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Solar Panel System Design
Once you have decided to go with solar power you have to properly design a system that will meet your needs. Solar is not a magic word for free power. If you just hang some stuff on your RV that isn't designed to satisfy your particular energy needs you won't be very happy and the money that you have invested into the system is wasted. In order to properly design a system you need to first calculate your energy needs, then design a system that will meet these needs.
Calculating Your Loads:
The first thing you need to do is define the load requirements of whatever items you will be running off your batteries. Remember that we learned in Solar Panel Systems that it's the batteries that really run our loads and the solar panels are merely a source to help recharge them. When we run any 12 volt loads, such as lighting or water pump we are drawing amp-hours from the batteries. Whenever we run 120 volt AC items we will be running these items through an inverter, which converts battery power to AC power. We'll need to find the wattage of each item that is being used. Remember that volts times amps = watts so if we know the amperage but not the wattage we can easily calculate the wattage. Because inverters run at right around 90% efficiency there will also be some loss in the inverter. When you take your AC loads divide by 10, rather than 12, to derive any amps.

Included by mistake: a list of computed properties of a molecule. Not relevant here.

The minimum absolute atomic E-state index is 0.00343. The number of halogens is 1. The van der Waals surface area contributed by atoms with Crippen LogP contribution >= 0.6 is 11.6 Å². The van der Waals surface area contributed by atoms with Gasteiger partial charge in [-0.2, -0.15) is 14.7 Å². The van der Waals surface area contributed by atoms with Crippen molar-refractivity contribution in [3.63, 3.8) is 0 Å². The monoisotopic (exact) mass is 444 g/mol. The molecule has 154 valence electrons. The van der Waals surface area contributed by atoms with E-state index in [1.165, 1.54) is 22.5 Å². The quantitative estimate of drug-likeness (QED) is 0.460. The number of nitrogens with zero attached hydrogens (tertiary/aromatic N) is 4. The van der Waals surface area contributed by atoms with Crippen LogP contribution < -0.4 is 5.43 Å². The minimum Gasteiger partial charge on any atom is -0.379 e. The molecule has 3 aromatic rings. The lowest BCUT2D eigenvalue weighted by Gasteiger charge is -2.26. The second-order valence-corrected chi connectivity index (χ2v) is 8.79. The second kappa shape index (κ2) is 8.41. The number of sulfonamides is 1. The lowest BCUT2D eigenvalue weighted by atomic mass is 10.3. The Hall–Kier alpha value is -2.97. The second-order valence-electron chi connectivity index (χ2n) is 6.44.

In the sample table below I'll use some of the calculations I used when sizing my system: